African art > African statues : tribal fetish, maternity > Beembé figure
Beembé Fly-Hunting Channel (N° 19160)
Ex-collection of Belgian African art.
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Small, meticulously sculpted figure, with large digitized hands placed in front of the bust, and under which a pastille indicates the umbilicus. The legs are fleshy, tight, and half bent.
The face with stylized features appears meditative.
Satin patina with granular residual incrustations.
Established on the plateaus of the People's Republic of Congo (formerly Brazzaville), and not to be confused with the Bembé group north of Lake Tanganinyika, the small group Babembé, Béembé, was influenced by the Teke rites and culture, but especially by that of the Kongo. Settled in the current Republic of Congo, the Béembé originally formed the kingdom of the Kongo, with the Vili, Yombé, Bwendé and Woyo. They were under the tutelage of the king ntotela elected by the governors. The trade in ivory, copper and slaves constituted the main resources of this group, which was little known until colonization, and the head of the village, nga-bula, was in charge of interceding with the ancestors. Hunting being a major activity, the ancestors were invoked through statuettes. These idealized representations of ancestors, kitebi or bimbi consecrated by the sorcerer, bore the attributes of hunters or healers. Some of them, like the Bakongo, were magical objects with nails and were equipped with holes (sometimes the anal cavity) into which medicines, or ancestor relics, were introduced.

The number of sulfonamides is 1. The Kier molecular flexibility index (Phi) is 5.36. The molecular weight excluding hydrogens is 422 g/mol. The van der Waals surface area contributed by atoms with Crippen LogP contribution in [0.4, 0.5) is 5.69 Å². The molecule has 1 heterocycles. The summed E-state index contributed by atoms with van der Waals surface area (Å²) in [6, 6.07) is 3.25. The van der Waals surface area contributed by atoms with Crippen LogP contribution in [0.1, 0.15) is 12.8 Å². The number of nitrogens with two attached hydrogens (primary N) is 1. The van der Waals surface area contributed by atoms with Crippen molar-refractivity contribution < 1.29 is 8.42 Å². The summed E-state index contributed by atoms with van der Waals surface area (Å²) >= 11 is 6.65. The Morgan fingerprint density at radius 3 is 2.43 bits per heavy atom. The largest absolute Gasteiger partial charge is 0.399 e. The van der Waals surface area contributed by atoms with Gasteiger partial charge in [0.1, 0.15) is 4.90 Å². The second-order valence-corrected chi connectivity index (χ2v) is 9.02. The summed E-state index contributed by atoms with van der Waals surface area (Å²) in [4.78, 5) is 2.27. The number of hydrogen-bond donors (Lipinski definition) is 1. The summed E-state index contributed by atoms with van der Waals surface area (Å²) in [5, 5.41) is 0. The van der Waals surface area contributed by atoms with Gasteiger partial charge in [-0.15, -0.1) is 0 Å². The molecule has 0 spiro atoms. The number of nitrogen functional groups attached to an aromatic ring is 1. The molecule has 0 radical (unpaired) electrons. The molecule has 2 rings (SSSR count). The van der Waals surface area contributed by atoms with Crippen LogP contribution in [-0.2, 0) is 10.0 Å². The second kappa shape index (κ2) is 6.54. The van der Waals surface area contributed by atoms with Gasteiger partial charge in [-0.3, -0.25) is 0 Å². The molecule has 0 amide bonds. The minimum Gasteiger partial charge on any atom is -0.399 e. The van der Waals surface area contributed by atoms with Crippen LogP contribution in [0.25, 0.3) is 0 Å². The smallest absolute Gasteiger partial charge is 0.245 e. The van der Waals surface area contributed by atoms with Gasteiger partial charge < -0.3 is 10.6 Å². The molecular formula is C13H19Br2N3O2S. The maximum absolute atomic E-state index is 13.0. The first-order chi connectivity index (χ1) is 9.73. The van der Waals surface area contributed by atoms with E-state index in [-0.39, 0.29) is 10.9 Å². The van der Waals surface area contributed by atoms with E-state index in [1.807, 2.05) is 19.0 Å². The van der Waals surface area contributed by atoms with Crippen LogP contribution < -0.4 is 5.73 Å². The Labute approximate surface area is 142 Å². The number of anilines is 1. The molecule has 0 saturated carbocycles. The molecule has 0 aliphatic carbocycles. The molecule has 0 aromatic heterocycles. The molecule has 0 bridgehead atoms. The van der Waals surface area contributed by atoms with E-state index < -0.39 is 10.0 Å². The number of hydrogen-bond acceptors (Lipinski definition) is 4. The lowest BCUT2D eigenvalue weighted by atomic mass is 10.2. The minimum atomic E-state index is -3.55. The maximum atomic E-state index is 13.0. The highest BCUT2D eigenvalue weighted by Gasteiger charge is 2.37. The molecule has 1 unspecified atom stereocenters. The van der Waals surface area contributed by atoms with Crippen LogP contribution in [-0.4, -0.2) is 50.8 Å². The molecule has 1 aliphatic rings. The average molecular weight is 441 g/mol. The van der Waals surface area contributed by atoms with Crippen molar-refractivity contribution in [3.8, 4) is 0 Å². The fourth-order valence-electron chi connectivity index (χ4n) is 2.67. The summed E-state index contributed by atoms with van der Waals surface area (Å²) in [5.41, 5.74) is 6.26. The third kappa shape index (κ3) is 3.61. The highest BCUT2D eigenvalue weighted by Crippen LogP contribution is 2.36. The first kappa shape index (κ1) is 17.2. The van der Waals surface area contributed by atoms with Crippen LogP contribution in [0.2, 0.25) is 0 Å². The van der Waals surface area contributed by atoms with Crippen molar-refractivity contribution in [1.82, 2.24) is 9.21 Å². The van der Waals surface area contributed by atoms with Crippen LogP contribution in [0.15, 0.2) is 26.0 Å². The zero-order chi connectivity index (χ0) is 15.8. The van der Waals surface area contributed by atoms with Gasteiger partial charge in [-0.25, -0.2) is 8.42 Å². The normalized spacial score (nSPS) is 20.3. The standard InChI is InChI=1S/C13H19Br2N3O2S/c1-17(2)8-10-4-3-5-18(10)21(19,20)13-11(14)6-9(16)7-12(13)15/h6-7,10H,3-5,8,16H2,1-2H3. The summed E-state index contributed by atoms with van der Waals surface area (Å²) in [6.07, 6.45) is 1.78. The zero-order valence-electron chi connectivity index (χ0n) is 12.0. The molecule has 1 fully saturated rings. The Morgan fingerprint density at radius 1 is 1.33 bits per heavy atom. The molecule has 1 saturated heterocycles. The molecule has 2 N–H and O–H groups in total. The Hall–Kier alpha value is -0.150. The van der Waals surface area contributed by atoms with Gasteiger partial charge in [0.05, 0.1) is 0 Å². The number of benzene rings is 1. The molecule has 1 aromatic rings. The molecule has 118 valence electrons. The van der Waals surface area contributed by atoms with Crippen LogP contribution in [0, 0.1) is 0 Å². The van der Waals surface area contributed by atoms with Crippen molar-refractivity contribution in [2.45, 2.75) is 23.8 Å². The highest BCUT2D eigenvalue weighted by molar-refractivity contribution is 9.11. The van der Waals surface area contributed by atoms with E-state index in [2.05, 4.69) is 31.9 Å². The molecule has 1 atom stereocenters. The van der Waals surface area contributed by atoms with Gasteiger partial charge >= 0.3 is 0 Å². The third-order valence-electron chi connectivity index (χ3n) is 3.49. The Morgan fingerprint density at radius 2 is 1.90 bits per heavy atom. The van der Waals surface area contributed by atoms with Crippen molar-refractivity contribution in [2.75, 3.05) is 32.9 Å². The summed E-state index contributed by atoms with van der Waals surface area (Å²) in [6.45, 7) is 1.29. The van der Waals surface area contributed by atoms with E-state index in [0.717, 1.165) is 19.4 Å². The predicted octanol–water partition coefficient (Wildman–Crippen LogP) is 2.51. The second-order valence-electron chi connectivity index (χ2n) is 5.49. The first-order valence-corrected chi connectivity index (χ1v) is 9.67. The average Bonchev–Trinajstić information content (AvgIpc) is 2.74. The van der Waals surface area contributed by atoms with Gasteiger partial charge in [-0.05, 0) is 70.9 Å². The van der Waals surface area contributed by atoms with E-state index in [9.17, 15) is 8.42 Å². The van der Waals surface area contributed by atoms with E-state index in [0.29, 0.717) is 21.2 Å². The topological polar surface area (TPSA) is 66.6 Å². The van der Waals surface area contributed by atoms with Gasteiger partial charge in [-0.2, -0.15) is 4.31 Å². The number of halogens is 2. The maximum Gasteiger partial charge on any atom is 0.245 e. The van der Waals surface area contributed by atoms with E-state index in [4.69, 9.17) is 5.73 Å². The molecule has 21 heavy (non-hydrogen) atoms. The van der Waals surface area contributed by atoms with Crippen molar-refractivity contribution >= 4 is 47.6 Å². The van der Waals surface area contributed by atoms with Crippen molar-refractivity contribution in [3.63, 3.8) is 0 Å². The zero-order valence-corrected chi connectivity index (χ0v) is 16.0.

Possibility of payment in2x (2x 75.0 €)
This item is sold with its certificate of authenticity
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|Country||rdc ex zaire|
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